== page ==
After the recession ebbed, Measure R was followed by Measure M in 2016 and voters said "Yes" again, and together R and M have created a $120 billion program for major investments in a new transit system and services in LA County.


We are eager to keep working on projects on the same scale as Measures R and M—where we were able to start the ball rolling and convince powerful elected officials, unions, environmentalists, other activists, and the voters to join us. 

These two ballot measures are expected to bring in $120 billion over four decades, and we couldn’t have done it without your support. Below is a list of what we've been working on this year. We hope it will move you to continue to support our efforts.


#1 Big Success: Congress Passes and President Biden Signs the Bipartisan Infrastructure Bill
This bill will provide $550 billion to improve the nation’s infrastructure. Move LA was an important part of a national network pressing this forward, working with the TransitCenter and others, meeting with dozens of members of Congress and their staff, and coordinating advocates statewide to support increased funding for public transit and active transportation.

#2 Big Success: Metro Adopts the Fareless System Initiative
Metro’s Fareless System Initiative (being implemented this January) was a direct outgrowth of Move LA’s persistence over more than a decade about creating a discounted transit pass program for community college students. The FSI will provide free transit service to all students enrolled in community colleges in LA County and to K-12 students.

#3 Major Progress: Boulevards of Equity and Opportunity and the Important Role of Bus-Only Lanes
Move LA has been encouraging several bus-only and bus-priority lanes on Grand/Olive, Alvarado, La Brea, 5th/6th Street in DTLA, and the North Hollywood to Pasadena Transit Corridor. Move LA has also worked to implement dedicated bike lanes on West Adams from Crenshaw to Fairfax, to connect them to bus/bike lanes in Culver City, and to build the Rail-to-Rail Active Transportation Corridor in South LA that would connect four major transit lines.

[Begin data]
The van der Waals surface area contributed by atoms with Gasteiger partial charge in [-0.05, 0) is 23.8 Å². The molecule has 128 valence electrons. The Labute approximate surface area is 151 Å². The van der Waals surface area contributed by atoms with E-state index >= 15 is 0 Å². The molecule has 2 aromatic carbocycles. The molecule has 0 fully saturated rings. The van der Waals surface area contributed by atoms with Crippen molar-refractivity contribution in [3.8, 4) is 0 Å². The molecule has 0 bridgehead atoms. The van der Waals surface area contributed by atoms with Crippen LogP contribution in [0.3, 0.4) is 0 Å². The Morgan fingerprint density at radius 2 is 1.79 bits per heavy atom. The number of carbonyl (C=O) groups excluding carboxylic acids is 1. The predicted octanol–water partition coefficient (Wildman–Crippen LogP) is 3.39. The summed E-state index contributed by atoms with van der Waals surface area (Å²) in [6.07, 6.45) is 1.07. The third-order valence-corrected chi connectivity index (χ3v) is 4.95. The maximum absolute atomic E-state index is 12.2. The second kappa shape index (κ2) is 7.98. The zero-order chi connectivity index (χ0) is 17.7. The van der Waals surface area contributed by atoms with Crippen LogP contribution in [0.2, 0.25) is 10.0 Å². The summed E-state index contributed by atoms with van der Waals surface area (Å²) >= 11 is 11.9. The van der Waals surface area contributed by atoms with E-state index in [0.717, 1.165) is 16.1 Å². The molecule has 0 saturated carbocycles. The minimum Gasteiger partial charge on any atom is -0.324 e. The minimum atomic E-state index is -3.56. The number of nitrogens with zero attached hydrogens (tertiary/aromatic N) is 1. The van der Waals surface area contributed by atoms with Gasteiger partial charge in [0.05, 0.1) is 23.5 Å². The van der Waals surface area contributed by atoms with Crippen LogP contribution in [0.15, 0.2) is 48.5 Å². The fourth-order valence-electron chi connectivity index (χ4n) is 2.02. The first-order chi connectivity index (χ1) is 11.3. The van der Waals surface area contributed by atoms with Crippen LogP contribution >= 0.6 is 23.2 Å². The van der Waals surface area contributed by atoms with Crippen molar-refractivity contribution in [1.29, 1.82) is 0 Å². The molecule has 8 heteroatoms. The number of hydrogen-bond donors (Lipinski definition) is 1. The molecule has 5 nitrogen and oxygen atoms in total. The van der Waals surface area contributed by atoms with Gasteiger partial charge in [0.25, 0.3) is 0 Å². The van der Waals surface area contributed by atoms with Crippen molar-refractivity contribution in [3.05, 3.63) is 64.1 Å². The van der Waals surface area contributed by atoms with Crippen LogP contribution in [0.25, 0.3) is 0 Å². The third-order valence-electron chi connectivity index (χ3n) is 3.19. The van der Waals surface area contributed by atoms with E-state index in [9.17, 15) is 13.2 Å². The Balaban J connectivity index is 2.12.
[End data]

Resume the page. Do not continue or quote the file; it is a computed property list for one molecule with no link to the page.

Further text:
#4 Major Progress: A Voter Initiative to Raise Funds to Prevent Homelessness and Develop Affordable Housing
More than a year ago Move LA initiated and has since built a significant coalition including social justice and tenant advocates, affordable housers, and the LA/OC Building Trades to champion a City of LA voter initiative to provide funding to prevent homelessness and develop new affordable housing. The measure was submitted to the Los Angeles City Clerk's office mid-December where a legal petition will be created and a signature drive will follow. This measure will raise over $800 million/year for the City of Los Angeles to prevent and reduce homelessness and build more than 26,000 affordable apartments every decade.

#5 Ongoing Progress: Boulevards of Equity and Opportunity
If Los Angeles has always been a place where you need a car to get around, the Measure R and M era is different: it’s about providing access via transit to opportunity, affordable housing, education and jobs. We have championed building mixed-use, mixed-income housing along safe, transit-served boulevards, in neighborhoods where people can drive less and walk or bike more. SB 961 (Allen) was our first legislative victory on this path, but won’t be our last. Check out SB 563 (Allen).

#6 Ongoing Progress: A Redevelopment-Style Framework to Build Affordable Housing Near Transit
Move LA has been working with Senator Ben Allen to develop legislation to create a city-county collaboration to build affordable housing, first-last-mile infrastructure, and urban greening programs near transit in a redevelopment-style tax-increment financing framework.


#7 Ongoing Progress: A Potential Statewide Ballot Measure to Fight Climate Change
For two years Move LA worked to identify coalition partners statewide and is now partnering with them to develop a statewide ballot measure to fight climate change in the November 2022 elections. The outcome of that process has been remarkable. Two versions of such a measure has been submitted to the California Secretary of State. One version would raise about $4 billion/year and more than $100 billion over 20 years to ensure that zero emission vehicles are the new normal in California in all categories—cars, trucks, trains, ships, planes and off-road equipment—and to prevent wildfires in California’s forests.